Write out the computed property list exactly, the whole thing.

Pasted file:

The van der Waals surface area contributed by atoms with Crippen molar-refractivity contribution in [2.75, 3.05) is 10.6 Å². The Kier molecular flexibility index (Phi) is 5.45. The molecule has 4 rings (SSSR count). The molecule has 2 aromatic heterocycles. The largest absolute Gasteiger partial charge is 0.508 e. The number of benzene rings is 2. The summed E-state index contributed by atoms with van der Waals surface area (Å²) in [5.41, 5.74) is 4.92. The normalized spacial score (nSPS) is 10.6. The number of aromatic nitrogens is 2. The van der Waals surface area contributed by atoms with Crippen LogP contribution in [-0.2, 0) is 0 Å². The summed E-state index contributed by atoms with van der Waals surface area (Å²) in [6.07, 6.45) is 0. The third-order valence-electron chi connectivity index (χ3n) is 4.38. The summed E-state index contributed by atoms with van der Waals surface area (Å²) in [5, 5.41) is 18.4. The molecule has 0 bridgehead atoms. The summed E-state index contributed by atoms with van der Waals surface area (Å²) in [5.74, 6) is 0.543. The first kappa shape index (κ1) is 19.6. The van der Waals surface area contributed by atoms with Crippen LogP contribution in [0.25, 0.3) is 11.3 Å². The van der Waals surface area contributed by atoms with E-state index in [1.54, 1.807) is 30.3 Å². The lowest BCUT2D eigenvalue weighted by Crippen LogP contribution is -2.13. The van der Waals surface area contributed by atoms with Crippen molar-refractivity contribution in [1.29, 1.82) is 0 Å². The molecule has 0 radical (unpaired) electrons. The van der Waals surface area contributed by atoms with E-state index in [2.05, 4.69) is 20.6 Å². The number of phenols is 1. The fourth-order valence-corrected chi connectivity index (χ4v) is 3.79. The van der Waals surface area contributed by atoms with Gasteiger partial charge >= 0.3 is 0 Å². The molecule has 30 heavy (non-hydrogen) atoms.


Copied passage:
The van der Waals surface area contributed by atoms with Crippen molar-refractivity contribution in [2.75, 3.05) is 10.6 Å². The Kier molecular flexibility index (Phi) is 5.45. The molecule has 4 rings (SSSR count). The molecule has 2 aromatic heterocycles. The largest absolute Gasteiger partial charge is 0.508 e. The number of benzene rings is 2. The summed E-state index contributed by atoms with van der Waals surface area (Å²) in [5.41, 5.74) is 4.92. The normalized spacial score (nSPS) is 10.6. The number of aromatic nitrogens is 2. The van der Waals surface area contributed by atoms with Crippen LogP contribution in [-0.2, 0) is 0 Å². The summed E-state index contributed by atoms with van der Waals surface area (Å²) in [6.07, 6.45) is 0. The third-order valence-electron chi connectivity index (χ3n) is 4.38. The summed E-state index contributed by atoms with van der Waals surface area (Å²) in [5, 5.41) is 18.4. The molecule has 0 bridgehead atoms. The summed E-state index contributed by atoms with van der Waals surface area (Å²) in [5.74, 6) is 0.543. The first kappa shape index (κ1) is 19.6. The van der Waals surface area contributed by atoms with Crippen LogP contribution in [0.25, 0.3) is 11.3 Å². The van der Waals surface area contributed by atoms with E-state index in [1.54, 1.807) is 30.3 Å². The lowest BCUT2D eigenvalue weighted by Crippen LogP contribution is -2.13. The van der Waals surface area contributed by atoms with Crippen molar-refractivity contribution in [1.29, 1.82) is 0 Å². The molecule has 0 radical (unpaired) electrons. The van der Waals surface area contributed by atoms with E-state index in [2.05, 4.69) is 20.6 Å². The number of phenols is 1. The fourth-order valence-corrected chi connectivity index (χ4v) is 3.79. The van der Waals surface area contributed by atoms with Gasteiger partial charge >= 0.3 is 0 Å². The molecule has 30 heavy (non-hydrogen) atoms.